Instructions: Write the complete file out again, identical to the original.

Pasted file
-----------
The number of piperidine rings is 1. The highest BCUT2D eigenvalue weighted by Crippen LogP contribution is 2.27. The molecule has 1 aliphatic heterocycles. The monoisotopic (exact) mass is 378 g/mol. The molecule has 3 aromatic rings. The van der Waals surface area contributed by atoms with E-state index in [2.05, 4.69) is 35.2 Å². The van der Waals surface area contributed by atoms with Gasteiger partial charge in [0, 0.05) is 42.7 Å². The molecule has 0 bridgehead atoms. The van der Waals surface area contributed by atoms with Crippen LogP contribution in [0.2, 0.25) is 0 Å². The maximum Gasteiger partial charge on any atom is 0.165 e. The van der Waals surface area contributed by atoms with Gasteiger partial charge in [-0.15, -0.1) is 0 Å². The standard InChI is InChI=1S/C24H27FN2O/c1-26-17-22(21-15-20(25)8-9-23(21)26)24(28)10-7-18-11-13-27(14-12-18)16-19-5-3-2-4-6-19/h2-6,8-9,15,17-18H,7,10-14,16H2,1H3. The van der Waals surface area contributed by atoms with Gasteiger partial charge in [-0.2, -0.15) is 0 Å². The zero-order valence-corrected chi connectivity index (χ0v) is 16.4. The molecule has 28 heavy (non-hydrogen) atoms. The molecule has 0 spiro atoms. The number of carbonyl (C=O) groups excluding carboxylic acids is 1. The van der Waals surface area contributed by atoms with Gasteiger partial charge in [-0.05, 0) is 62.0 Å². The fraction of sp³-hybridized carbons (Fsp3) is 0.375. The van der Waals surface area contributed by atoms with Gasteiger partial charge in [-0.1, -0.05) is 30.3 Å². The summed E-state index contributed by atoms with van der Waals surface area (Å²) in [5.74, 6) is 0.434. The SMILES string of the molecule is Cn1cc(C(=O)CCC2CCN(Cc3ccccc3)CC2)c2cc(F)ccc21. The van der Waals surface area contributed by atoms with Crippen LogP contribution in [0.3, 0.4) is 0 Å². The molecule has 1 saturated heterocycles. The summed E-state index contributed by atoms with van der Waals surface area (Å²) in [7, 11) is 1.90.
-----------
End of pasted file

The number of piperidine rings is 1. The highest BCUT2D eigenvalue weighted by Crippen LogP contribution is 2.27. The molecule has 1 aliphatic heterocycles. The monoisotopic (exact) mass is 378 g/mol. The molecule has 3 aromatic rings. The van der Waals surface area contributed by atoms with E-state index in [2.05, 4.69) is 35.2 Å². The van der Waals surface area contributed by atoms with Gasteiger partial charge in [0, 0.05) is 42.7 Å². The molecule has 0 bridgehead atoms. The van der Waals surface area contributed by atoms with Crippen LogP contribution in [0.2, 0.25) is 0 Å². The maximum Gasteiger partial charge on any atom is 0.165 e. The van der Waals surface area contributed by atoms with Gasteiger partial charge in [-0.15, -0.1) is 0 Å². The standard InChI is InChI=1S/C24H27FN2O/c1-26-17-22(21-15-20(25)8-9-23(21)26)24(28)10-7-18-11-13-27(14-12-18)16-19-5-3-2-4-6-19/h2-6,8-9,15,17-18H,7,10-14,16H2,1H3. The van der Waals surface area contributed by atoms with Gasteiger partial charge in [-0.2, -0.15) is 0 Å². The zero-order valence-corrected chi connectivity index (χ0v) is 16.4. The molecule has 28 heavy (non-hydrogen) atoms. The molecule has 0 spiro atoms. The number of carbonyl (C=O) groups excluding carboxylic acids is 1. The van der Waals surface area contributed by atoms with Gasteiger partial charge in [-0.05, 0) is 62.0 Å². The fraction of sp³-hybridized carbons (Fsp3) is 0.375. The van der Waals surface area contributed by atoms with Gasteiger partial charge in [-0.1, -0.05) is 30.3 Å². The summed E-state index contributed by atoms with van der Waals surface area (Å²) in [5.74, 6) is 0.434. The SMILES string of the molecule is Cn1cc(C(=O)CCC2CCN(Cc3ccccc3)CC2)c2cc(F)ccc21. The van der Waals surface area contributed by atoms with Crippen LogP contribution in [0.3, 0.4) is 0 Å². The molecule has 1 saturated heterocycles. The summed E-state index contributed by atoms with van der Waals surface area (Å²) in [7, 11) is 1.90.